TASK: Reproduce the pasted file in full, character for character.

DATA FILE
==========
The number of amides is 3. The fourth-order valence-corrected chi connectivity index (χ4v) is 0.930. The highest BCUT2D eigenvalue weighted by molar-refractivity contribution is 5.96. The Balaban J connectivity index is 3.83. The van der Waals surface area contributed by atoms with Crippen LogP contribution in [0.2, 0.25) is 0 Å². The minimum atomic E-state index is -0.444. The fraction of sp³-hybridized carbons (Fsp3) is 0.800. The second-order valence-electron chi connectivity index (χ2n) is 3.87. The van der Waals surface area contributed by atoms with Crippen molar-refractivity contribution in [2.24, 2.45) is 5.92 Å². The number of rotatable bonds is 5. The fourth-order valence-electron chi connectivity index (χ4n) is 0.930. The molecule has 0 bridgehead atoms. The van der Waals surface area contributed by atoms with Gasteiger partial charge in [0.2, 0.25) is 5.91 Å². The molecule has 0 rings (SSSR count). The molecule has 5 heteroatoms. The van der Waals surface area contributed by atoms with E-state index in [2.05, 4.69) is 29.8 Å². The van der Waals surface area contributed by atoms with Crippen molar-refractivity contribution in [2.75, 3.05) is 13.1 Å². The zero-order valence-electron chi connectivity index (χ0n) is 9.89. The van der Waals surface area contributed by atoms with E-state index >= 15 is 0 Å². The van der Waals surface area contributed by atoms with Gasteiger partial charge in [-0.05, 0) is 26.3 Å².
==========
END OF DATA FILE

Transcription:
The number of amides is 3. The fourth-order valence-corrected chi connectivity index (χ4v) is 0.930. The highest BCUT2D eigenvalue weighted by molar-refractivity contribution is 5.96. The Balaban J connectivity index is 3.83. The van der Waals surface area contributed by atoms with Crippen LogP contribution in [0.2, 0.25) is 0 Å². The minimum atomic E-state index is -0.444. The fraction of sp³-hybridized carbons (Fsp3) is 0.800. The second-order valence-electron chi connectivity index (χ2n) is 3.87. The van der Waals surface area contributed by atoms with Crippen molar-refractivity contribution in [2.24, 2.45) is 5.92 Å². The number of rotatable bonds is 5. The fourth-order valence-electron chi connectivity index (χ4n) is 0.930. The molecule has 0 bridgehead atoms. The van der Waals surface area contributed by atoms with Gasteiger partial charge in [0.2, 0.25) is 5.91 Å². The molecule has 0 rings (SSSR count). The molecule has 5 heteroatoms. The van der Waals surface area contributed by atoms with E-state index in [2.05, 4.69) is 29.8 Å². The van der Waals surface area contributed by atoms with Crippen molar-refractivity contribution in [2.75, 3.05) is 13.1 Å². The zero-order valence-electron chi connectivity index (χ0n) is 9.89. The van der Waals surface area contributed by atoms with E-state index >= 15 is 0 Å². The van der Waals surface area contributed by atoms with Gasteiger partial charge in [-0.05, 0) is 26.3 Å².